President Clinton is poised to sign into law a bill that could affect millions of college students across the country. The legislation, an amendment to the Higher Education Reauthorization Act, would allow – but not require – colleges to inform parents if their children violate university alcohol and drug policies or local laws.
GW has not decided whether it will notify parents of student’s drug and alcohol violations and if it does, whether it will do so on a case-by-case basis or in every alcohol-related case it comes across.
Given the unprecedented number of underage students who have had dangerous run-ins with alcohol this semester, the legislation should be signed into law and GW should implement it. But the University must determine what sort of violations would merit parental notification. A student who is in a room where underage students are drinking but is not drinking himself should not face the same penalty as a student who has her stomach pumped in the emergency room.
If GW decides to go forward with a parental notification policy, a task force of students and University staff should be charged with developing guidelines for the notification policy. These guidelines should state specifically what offenses merit a call to parents.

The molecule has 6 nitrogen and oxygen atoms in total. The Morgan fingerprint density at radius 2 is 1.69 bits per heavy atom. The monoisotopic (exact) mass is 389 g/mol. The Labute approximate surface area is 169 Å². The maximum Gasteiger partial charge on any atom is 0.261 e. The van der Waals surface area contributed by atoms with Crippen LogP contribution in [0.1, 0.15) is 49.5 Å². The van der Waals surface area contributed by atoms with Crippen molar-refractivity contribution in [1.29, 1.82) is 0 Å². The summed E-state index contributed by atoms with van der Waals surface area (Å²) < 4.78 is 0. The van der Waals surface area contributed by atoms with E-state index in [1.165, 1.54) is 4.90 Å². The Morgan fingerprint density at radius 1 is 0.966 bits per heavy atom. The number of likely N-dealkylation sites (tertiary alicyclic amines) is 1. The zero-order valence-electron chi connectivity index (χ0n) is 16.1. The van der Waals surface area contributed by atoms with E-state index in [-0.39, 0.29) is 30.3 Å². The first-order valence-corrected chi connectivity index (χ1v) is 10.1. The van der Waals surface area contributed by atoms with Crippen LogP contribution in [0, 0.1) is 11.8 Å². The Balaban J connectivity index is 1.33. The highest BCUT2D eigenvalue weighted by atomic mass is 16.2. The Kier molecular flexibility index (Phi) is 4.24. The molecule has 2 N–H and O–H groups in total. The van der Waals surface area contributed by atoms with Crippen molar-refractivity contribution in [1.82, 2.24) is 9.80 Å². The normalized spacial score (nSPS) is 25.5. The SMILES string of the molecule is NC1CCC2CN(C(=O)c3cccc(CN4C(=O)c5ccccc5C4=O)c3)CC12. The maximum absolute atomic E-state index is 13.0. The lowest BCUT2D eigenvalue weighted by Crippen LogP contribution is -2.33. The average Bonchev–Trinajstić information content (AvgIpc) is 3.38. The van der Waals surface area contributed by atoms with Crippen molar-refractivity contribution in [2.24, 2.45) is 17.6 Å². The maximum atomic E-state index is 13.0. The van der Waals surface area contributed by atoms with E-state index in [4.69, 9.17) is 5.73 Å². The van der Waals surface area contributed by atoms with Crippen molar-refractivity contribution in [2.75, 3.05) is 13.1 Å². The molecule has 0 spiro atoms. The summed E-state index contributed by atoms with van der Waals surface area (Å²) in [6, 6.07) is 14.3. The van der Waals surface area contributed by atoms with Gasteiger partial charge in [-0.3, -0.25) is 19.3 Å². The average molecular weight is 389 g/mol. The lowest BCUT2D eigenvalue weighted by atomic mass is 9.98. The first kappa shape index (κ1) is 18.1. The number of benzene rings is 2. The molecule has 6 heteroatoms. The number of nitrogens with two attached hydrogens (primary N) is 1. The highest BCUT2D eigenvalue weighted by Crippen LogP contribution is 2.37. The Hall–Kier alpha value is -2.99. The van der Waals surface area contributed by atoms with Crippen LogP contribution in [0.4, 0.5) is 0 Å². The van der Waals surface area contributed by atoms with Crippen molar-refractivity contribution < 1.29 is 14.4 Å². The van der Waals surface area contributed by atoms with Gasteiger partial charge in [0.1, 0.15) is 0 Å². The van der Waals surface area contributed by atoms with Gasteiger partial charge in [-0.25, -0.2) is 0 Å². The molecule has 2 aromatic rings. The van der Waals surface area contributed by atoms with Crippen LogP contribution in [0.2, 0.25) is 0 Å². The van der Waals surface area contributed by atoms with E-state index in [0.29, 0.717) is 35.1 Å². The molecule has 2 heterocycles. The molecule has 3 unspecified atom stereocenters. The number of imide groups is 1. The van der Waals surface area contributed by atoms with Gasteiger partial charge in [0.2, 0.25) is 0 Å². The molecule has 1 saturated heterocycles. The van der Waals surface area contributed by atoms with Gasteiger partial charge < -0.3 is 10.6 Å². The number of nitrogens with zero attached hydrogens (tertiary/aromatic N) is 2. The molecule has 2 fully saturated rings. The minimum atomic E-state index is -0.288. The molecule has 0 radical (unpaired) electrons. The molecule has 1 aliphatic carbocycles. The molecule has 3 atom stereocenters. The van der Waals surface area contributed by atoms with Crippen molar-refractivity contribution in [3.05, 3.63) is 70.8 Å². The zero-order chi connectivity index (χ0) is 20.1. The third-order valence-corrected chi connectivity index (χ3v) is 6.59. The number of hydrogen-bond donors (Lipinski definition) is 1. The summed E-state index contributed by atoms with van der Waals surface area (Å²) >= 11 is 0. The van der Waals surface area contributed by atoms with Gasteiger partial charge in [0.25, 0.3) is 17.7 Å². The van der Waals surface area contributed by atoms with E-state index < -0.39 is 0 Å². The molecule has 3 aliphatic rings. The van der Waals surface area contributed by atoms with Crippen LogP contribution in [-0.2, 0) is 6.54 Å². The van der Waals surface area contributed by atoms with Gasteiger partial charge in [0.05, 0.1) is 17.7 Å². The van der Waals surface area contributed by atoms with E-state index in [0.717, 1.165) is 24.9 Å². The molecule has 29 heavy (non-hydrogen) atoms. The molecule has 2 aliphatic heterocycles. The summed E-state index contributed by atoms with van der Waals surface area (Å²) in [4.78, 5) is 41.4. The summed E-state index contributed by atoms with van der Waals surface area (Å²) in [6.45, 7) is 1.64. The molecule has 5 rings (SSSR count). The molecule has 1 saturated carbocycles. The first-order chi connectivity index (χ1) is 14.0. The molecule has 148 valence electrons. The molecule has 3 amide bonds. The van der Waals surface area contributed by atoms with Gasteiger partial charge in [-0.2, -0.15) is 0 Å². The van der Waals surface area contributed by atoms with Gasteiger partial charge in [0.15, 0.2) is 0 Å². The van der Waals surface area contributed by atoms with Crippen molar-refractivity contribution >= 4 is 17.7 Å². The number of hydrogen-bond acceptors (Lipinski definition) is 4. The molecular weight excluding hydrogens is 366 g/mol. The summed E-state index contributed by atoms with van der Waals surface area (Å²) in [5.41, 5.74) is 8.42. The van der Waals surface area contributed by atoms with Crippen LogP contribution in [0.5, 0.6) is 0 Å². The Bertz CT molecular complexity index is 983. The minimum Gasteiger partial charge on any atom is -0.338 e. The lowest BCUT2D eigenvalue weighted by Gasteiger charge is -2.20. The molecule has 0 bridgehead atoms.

Critics of the legislation argue it is a violation of students’ privacy. They say an 18-year-old student is an adult and able to make decisions and face the consequences. But they miss a critical point: No one has the right to knowingly violate the law. The good of the amendment outweighs the bad if the University can devise acceptable guidelines to inform parents.
Underage drinking always will be a problem on college campuses. At GW, it seems that a week doesn’t pass without rumors of more alcohol-related hospitalizations and arrests. Parental notification that follows specific and publicized guidelines is a positive step toward preventing accidents or potential tragedies. Perhaps this legislation will make some students think twice before they drink irresponsibly.